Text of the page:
* Follow Gadget on Twitter on @GadgetZA
AppDate: DStv taps Xbox, Hisense for app
DStv Now app expands, FNB gets Snapchat lens, Spotify offers data saver mode, in SEAN BACHER’s apps roundup
DStv Now for Xbox and Hisense
Usage of DStv Now, the online DStv service available free to DStv customers, is increasing rapidly with more than two million plays of live and Catch Up content per week. In addition to using DStv Now to watch TV on tablets and smartphones, an increasing number of DStv customers are also opting to use it as their primary method of getting DStv on additional TVs in the house. This is set to increase with the release of two new big-screen TV apps, one for Xbox gaming consoles (Xbox One, Xbox One S, Xbox One X) and another for Hisense smart TVs (2018 and newer models).
Expect to pay: A free download.
Platform: Any of the Xbox One range of gaming consoles and 2018 or later Hisense smart TVs.
Stockists: Visit the store linked to your Xbox console or HiSense smart TV.
Santam Safety Ideas
Start-up businesses that have a FinTech or InsurTech business venture brewing are called to enter the third annual Santam Safety Ideas competition. Safety solutions or InsurTech ventures that are ready for piloting could win up to R150 000 worth of incubation support and R200 000 in seed funding.
The Safety Ideas competition was launched two years ago in partnership with LaunchLab, Stellenbosch University’s startup incubator that facilitates valuable connections for corporates and startups sourced from the startup ecosystem and partner universities in South Africa. The previous winners are Herman Bester and Anton Swanevelder, co-founders of MyLifeLine – a wearable panic device that won the competition last year; and Ntsako Mgiba and Ntandoyenkosi Shezi, co-founders of Jonga – a cost-effective security system for low income families, which won the competition in 2017.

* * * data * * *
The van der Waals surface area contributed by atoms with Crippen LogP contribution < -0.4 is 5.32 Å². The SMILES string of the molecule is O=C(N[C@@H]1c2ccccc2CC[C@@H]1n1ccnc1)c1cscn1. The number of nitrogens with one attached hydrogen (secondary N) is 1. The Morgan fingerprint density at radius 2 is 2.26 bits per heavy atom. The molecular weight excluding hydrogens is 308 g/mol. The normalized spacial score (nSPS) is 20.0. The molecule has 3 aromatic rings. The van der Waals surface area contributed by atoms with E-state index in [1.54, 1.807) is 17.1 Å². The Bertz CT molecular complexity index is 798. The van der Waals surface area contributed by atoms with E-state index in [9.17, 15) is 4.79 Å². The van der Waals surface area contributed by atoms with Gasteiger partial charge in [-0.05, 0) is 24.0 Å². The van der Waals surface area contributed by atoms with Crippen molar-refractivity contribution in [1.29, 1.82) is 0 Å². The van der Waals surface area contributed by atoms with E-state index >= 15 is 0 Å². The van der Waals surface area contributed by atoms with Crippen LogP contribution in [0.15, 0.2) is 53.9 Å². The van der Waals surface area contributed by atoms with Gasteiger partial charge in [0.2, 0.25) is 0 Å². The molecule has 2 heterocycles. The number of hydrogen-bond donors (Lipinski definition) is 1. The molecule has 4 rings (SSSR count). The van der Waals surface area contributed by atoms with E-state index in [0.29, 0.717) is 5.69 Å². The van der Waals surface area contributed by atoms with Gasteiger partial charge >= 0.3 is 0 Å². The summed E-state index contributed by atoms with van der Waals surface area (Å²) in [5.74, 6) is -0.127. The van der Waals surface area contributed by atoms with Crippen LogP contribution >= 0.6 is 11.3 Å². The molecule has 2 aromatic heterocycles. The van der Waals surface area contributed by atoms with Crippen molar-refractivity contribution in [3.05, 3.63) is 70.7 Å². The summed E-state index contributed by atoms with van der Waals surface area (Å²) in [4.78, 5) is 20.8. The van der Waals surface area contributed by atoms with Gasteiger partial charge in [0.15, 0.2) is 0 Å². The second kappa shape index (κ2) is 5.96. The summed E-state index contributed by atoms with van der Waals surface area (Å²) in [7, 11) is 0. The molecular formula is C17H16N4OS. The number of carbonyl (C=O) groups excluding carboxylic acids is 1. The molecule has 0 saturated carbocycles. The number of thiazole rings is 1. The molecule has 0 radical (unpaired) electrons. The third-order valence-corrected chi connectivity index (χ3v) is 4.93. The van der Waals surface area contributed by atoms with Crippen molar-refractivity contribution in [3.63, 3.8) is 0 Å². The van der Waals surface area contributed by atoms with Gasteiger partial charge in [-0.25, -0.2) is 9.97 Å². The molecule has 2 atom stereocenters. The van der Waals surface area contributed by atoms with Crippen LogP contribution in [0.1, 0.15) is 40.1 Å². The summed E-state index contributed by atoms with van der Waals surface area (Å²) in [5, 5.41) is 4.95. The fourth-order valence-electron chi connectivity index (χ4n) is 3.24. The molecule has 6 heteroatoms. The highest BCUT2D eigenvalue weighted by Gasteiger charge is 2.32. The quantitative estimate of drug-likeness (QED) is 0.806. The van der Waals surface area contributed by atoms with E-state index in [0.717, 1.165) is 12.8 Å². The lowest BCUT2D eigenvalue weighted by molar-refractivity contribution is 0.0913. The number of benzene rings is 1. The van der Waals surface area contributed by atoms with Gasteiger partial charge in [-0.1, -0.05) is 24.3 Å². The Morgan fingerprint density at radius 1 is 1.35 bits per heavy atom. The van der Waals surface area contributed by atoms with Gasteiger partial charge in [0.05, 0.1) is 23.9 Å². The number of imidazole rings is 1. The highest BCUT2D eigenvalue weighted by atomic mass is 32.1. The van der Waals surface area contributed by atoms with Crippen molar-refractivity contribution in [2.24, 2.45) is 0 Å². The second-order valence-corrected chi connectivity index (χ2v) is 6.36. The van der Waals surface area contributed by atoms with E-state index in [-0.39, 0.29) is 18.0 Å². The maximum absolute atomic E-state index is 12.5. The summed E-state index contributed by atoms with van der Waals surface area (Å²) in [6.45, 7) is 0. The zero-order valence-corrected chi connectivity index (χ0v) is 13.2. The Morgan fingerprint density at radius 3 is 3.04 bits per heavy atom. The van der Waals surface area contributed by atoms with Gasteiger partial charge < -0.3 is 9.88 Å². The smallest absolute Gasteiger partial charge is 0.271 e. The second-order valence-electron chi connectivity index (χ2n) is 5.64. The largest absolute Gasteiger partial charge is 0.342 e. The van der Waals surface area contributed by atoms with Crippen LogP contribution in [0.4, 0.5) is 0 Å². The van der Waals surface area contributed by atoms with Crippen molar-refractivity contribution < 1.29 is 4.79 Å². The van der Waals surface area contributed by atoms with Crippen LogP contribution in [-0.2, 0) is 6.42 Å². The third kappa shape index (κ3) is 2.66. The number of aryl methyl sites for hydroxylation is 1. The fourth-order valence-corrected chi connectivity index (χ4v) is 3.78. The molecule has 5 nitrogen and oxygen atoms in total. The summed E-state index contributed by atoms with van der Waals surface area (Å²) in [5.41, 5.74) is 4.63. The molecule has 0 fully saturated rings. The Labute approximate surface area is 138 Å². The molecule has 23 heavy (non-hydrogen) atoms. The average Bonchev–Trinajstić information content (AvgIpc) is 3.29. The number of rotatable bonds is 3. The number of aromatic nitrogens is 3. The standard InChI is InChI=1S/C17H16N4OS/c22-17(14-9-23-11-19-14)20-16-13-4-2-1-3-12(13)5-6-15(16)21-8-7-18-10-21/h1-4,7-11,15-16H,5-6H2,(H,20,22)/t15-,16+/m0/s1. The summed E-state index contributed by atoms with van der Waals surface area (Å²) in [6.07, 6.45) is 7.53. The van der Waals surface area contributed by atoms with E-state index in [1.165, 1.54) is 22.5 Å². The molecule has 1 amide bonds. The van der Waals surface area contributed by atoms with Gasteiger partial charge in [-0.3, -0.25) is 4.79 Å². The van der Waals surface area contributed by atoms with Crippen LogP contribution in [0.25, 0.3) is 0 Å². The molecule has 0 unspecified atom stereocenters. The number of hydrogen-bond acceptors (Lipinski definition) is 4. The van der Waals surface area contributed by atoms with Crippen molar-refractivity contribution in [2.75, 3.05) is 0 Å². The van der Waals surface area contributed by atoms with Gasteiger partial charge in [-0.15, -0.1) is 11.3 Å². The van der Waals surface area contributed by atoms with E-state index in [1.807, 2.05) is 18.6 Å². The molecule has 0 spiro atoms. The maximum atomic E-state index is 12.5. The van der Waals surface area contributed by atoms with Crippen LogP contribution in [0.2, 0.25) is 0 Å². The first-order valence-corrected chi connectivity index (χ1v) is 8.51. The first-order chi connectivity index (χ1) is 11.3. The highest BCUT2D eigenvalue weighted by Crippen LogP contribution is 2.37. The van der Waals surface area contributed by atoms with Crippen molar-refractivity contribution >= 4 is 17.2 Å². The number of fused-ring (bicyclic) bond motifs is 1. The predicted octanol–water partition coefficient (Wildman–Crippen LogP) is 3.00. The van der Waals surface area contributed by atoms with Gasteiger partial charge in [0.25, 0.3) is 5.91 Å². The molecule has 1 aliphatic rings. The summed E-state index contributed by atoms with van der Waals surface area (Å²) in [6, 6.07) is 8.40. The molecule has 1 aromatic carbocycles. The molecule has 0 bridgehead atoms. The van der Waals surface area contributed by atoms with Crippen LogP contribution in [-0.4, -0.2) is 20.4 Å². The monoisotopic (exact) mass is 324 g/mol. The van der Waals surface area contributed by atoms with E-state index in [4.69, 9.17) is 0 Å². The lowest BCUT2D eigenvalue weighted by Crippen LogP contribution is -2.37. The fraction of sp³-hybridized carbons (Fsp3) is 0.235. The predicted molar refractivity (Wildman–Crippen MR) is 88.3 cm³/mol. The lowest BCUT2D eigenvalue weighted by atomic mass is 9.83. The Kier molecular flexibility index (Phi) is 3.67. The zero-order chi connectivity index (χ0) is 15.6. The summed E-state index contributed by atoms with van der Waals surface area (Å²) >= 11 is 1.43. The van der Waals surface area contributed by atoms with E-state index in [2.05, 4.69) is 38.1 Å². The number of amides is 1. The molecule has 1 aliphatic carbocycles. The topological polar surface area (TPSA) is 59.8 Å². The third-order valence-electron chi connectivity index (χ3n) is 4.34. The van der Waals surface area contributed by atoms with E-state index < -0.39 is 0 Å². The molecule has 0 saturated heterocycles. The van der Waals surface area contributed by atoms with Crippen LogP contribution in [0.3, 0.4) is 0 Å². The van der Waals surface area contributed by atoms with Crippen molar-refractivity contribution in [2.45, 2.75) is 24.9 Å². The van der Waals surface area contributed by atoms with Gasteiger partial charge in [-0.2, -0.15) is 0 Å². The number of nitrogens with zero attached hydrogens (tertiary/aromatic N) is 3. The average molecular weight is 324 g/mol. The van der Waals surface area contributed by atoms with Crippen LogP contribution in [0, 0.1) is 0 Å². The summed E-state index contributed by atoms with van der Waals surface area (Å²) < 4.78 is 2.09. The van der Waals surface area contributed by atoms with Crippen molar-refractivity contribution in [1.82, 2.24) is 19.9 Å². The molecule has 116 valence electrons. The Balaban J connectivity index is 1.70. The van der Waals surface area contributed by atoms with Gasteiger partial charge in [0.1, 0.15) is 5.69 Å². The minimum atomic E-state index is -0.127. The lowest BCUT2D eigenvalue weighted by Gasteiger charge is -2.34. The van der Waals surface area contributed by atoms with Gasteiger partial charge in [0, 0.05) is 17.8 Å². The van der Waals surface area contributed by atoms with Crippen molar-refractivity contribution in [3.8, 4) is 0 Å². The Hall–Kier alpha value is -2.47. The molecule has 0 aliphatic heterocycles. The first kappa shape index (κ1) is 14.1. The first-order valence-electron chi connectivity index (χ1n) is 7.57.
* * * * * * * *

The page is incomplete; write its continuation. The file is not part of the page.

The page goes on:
Entries close on 28 February 2019. For more information on how to enter, visit: www.santam.co.za/safetyideas/
Click here to read about the FNB Snapchat lens, Spotify Free with data saver, and 00:37.
Fortnite fixes hackers’ hole
Epic Games has repaired a vulnerability that exposed Fortnite, the world’s most popular game of the moment, to hackers. The hole, which was left in Epic’s web infrastructure, allowed hackers to target players with email that appeared to come from Epic Games, but would have led them to a phishing site, where their log-in details would have been stolen.
Researchers at cyber security solutions provider Check Point Software alerted Epic to vulnerabilities that could have affected any player of the hugely popular online battle game.
Fortnite has nearly 80 million players worldwide. The game is popular on all gaming platforms, including Android, iOS, PC via Microsoft Windows and consoles such as Xbox One and PlayStation 4. In addition to casual players, Fortnite is used by professional gamers who stream their sessions online, and is popular with e-sports enthusiasts.
If exploited, the vulnerability would have given an attacker full access to a user’s account and their personal information as well as enabling them to purchase virtual in-game currency using the victim’s payment card details. The vulnerability would also have allowed for a massive invasion of privacy, as an attacker could listen to in-game chatter as well as surrounding sounds and conversations within the victim’s home or other location of play.
While Fortnite players had previously been targeted by scams that deceived them into logging into fake websites that promised to generate Fortnite’s ‘V-Buck’ in-game currency, these new vulnerabilities could have been exploited without the player handing over any login details
Click here to read how the Fortnite hack worked
To win a set of three Fortnite Funko Pop Figurines, click here.